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    Categories: Emergency Medicine

Emergency Medicine Board Review for the ABEM Exam

Emergency Medicine (EM) board review probably has you feeling a little overwhelmed right about now. There are many topics on the EM boards that require equal attention. Although the strategy required to study for the boards requires focus, EM is one of the most broad topics in medicine. Finding your footing may be difficult, but the first step to success is to recognize the diagnosis hidden in each case presentation. Resist the temptation to go out and buy every book, take every course or go to every review session out there for the boards. You’re only going to confuse and overwhelm yourself. The right method involves focusing your energies on those topics that show up the most frequently on the board exams. Without that kind of concentrated focus, you’ll get lost in the haze of all the information out there.

Centering your studies will be imperative. Unlike standard medical exams in the past, the board exams tend to test on overall knowledge of a topic, rather than information regurgitation. With that in mind, it is important to focus on the American Board of Emergency Medicine’s (ABEM) clear-cut set of topics that get tested year after year.

Specifically, you will want to concentrate on how to get to the right diagnosis when doing practice questions. Coming to the right diagnosis requires two elements: pattern recognition and knowing associations. If you can take a set of symptoms, physical signs, and/or laboratory values and recognize that they represent the pattern of a particular disease, you will be ahead of the game. Knowing associations should be a somewhat familiar skill for you at this point. This concept has to do with the classic recognition of medical “buzzwords.” These are those terms that are pathognomonic for a disease and give you the clues necessary to make the proper diagnosis.

The following list will give you the approximate percentage of emphasis for major topics found on the EM boards. Focus your studies on some of these topics and remember to exercise your pattern recognition and association skills throughout:

Traumatic Disorders at 11% of overall exam

Within the traumatic disorders, the subtopics include abdominal trauma, chest trauma, cutaneous injuries, facial fractures, genitourinary trauma, head trauma, injuries of the spine, lower extremity bone trauma, neck trauma, ophthalmologic trauma, otologic trauma, pediatric fractures, pelvic fractures, soft-tissue extremity injuries, vascular injuries, spinal cord and nervous system trauma, upper extremity bony trauma, trauma in pregnancy and multi-system trauma.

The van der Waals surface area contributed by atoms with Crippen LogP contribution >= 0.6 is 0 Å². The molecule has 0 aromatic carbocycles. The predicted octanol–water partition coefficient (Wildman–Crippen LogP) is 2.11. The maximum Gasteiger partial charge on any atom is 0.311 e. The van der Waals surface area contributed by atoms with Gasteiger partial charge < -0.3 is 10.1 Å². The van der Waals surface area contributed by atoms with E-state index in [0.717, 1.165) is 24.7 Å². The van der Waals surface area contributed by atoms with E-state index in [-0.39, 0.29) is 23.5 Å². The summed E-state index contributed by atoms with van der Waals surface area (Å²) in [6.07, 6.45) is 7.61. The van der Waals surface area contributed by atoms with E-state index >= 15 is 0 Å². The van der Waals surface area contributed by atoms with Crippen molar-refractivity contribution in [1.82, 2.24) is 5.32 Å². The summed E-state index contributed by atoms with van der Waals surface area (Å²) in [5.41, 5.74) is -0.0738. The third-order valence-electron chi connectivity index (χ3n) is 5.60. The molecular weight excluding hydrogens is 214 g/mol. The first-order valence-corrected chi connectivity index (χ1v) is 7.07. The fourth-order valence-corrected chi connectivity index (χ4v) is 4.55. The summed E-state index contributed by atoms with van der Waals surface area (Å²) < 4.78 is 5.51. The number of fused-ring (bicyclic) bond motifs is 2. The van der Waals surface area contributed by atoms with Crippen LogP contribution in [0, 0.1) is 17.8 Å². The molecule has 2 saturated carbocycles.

Cardiovascular Disorders at approximately 10% of overall exam
Signs, Symptoms and Presentations at approximately 9% of overall exam
Abdominal and Gastrointestinal Disorders at approximately 9% of overall exam
Thoracic-Respiratory Disorders at approximately 8% of overall exam
Systemic Infectious Disorders at approximately 5% of overall exam
Head, Ear, Eye, Nose and Throat Disorders at approximately 5% of overall exam
Nervous System Disorders at approximately 5% of overall exam
Toxicologic Disorders at approximately 4% of overall exam
Obstetrics and Gynecology at approximately 4% of overall exam
Endocrine, Metabolic and Nutritional Disorders at approximately 3% of overall exam
Environmental Disorders at approximately 3% of overall exam
Musculoskeletal Disorders (Non-Traumatic) at approximately 3% of overall exam
Psychobehavioral Disorders at approximately 3% of overall exam
Renal and Urogenital Disorders at approximately 3% of overall exam
Cutaneous Disorders at approximately 2% of overall exam
Hematologic Disorders at approximately 2% of overall exam
Immune System Disorders at approximately 2% of overall exam

Other topics of interest for you will include knowing all procedures and skills necessary to practice emergency medicine, including airway techniques, resuscitation, anesthesia and acute pain management, diagnostic and therapeutic procedures, systems-based practice, and all normal lab values. Practicing case studies will be useful in getting accustomed to making quick, accurate diagnoses. And remember the old adage in medicine: “When you hear hooves, think of horses.” This should further guide you. Focus on the most common diseases and disorders in each topic, and leave the “zebras” for last! Good luck!

Contributed by Andrea Paul, you can find me on

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